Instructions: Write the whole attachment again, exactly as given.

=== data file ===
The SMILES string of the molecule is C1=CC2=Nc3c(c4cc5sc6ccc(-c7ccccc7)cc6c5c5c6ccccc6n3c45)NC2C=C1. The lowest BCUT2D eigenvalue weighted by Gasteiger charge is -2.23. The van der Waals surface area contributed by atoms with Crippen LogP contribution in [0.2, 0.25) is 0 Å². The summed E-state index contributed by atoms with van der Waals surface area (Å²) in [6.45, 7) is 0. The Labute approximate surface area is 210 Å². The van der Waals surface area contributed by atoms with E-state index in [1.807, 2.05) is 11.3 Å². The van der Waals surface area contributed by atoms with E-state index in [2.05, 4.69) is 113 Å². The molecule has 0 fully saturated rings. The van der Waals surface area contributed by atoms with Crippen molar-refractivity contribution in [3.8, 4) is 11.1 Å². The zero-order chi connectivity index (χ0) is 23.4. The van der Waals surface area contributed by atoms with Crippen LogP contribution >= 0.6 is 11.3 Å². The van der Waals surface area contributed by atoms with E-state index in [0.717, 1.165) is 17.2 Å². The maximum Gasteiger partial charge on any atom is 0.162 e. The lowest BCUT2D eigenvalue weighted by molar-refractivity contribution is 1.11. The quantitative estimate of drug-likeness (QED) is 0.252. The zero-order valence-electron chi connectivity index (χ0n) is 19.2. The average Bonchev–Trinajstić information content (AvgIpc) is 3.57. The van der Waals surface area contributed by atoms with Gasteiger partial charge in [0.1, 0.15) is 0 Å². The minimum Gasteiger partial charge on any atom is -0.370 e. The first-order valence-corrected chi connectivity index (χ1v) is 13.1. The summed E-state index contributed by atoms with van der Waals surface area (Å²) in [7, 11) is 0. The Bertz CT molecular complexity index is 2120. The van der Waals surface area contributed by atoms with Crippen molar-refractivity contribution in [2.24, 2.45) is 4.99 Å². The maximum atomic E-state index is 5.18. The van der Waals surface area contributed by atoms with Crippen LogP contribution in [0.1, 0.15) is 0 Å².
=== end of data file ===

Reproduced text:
The SMILES string of the molecule is C1=CC2=Nc3c(c4cc5sc6ccc(-c7ccccc7)cc6c5c5c6ccccc6n3c45)NC2C=C1. The lowest BCUT2D eigenvalue weighted by Gasteiger charge is -2.23. The van der Waals surface area contributed by atoms with Crippen LogP contribution in [0.2, 0.25) is 0 Å². The summed E-state index contributed by atoms with van der Waals surface area (Å²) in [6.45, 7) is 0. The Labute approximate surface area is 210 Å². The van der Waals surface area contributed by atoms with E-state index in [1.807, 2.05) is 11.3 Å². The van der Waals surface area contributed by atoms with E-state index in [2.05, 4.69) is 113 Å². The molecule has 0 fully saturated rings. The van der Waals surface area contributed by atoms with Crippen molar-refractivity contribution in [3.8, 4) is 11.1 Å². The zero-order chi connectivity index (χ0) is 23.4. The van der Waals surface area contributed by atoms with Crippen LogP contribution >= 0.6 is 11.3 Å². The van der Waals surface area contributed by atoms with E-state index in [0.717, 1.165) is 17.2 Å². The maximum Gasteiger partial charge on any atom is 0.162 e. The lowest BCUT2D eigenvalue weighted by molar-refractivity contribution is 1.11. The quantitative estimate of drug-likeness (QED) is 0.252. The zero-order valence-electron chi connectivity index (χ0n) is 19.2. The average Bonchev–Trinajstić information content (AvgIpc) is 3.57. The van der Waals surface area contributed by atoms with Gasteiger partial charge in [0.1, 0.15) is 0 Å². The minimum Gasteiger partial charge on any atom is -0.370 e. The first-order valence-corrected chi connectivity index (χ1v) is 13.1. The summed E-state index contributed by atoms with van der Waals surface area (Å²) in [7, 11) is 0. The Bertz CT molecular complexity index is 2120. The van der Waals surface area contributed by atoms with Crippen molar-refractivity contribution in [2.24, 2.45) is 4.99 Å². The maximum atomic E-state index is 5.18. The van der Waals surface area contributed by atoms with Crippen LogP contribution in [0.1, 0.15) is 0 Å².